Tuesday, April 12, 2011

A Subpoena, A Plea and Justice

Earlier today Keith Beaver of Chester pleaded no contest to charges of statutory sexual assault, indecent sexual assault and endangering the welfare of a minor.

The plea came in the middle of his trial on charges of rape and sexual assault.

Last year I wrote a column about Keith after he sent me a letter. It began:
Keith has been in jail since April 22, (of last year) charged with raping his common-law stepdaughter. He recently contacted me by letter.

“When the average citizen reads your paper that someone has been accused of a sexual offense, innocent until proven guilty goes out the window. They believe that there surely must be some evidence, but in many cases, such as mine, there is none.

“In Delaware County, a teenager can say you touched her last year and you will be arrested, regardless if there are any inconsistencies in their statement, no medical evidence, or witnesses — just because you put them on punishment or refused to let them go to a party.”

The letter went on:

“After you’ve sat in jail for a year waiting to go to trial, then you’re found innocent, who gives (you) your life back?”
Yesterday, he and his lawyer agreed to a deal that will see him released from prison after serving a little more than a year in jail. He will be eligible for parole July 18. After that he will be on probation. He will also be listed as a sexual offender on Megan's List.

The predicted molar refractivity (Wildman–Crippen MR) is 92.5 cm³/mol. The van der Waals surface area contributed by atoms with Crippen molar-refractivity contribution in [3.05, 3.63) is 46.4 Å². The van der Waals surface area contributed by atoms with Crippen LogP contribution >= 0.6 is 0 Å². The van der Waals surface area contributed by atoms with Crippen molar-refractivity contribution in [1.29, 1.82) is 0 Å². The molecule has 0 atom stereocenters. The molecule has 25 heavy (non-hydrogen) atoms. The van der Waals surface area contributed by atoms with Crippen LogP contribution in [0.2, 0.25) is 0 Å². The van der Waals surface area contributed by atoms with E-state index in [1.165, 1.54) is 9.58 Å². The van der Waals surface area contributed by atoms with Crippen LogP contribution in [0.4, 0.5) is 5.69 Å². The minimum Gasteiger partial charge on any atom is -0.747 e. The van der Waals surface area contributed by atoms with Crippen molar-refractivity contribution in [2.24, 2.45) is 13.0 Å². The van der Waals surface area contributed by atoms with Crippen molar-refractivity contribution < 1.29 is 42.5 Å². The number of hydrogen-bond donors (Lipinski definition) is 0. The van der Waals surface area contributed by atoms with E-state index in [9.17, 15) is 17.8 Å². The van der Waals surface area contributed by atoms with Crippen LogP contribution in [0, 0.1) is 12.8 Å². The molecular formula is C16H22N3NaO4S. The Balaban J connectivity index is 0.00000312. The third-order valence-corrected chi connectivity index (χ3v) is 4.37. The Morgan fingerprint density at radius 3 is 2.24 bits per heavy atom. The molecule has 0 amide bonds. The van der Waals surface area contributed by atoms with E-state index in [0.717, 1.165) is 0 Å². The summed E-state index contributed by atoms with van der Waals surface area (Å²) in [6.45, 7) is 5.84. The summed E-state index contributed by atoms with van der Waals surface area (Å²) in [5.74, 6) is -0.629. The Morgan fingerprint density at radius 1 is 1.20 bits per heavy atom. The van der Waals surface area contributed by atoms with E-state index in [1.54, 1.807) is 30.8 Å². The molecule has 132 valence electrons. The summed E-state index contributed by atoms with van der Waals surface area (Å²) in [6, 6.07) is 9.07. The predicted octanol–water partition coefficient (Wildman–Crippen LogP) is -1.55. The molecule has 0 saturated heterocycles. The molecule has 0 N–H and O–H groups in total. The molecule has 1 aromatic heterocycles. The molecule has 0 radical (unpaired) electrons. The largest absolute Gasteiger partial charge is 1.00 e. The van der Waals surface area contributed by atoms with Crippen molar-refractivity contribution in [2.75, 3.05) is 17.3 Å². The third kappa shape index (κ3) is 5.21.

Because of what I wrote in my column, concerning what Beaver told me while he was in jail, I was subpoenaed by the Delaware County DAs office as a possible witness against him in the case.

What I reported was that I offered to set up a polygraph test for him and that he agreed to take it, then reneged. The results of a polygraph test are not admissible in a court. But his agreeing to take one and then reneging led me to believe he had not been completely honest with me about what had occured between him and this 15-year-old girl.

How any of that would have been admissible at his trial was beyond me. I tried and failed to get the subpoena quashed.

It was the testimony of the victim that led both the prosecution and the defense to agree to a plea bargain. The girl is intellectually challenged and emotional fragile but was convincing enough on the witness stand to cause Beaver and his lawyer to be concerned that a jury might find him guilty.

The plea allowed the girl not to have to endure a rough and rigorous cross examination, Beaver to get out of jail soon, and me to be excused from having to testify.

Was justice served? You tell me.

1 Comments:

Anonymous Anonymous said...

NO, it was not served. He gets out of jail early. There are too many criminals who commit crimes against children getting out of jail early.

April 15, 2011 at 8:16 AM 

Post a Comment

Subscribe to Post Comments [Atom]

Links to this post:

Create a Link

<< Home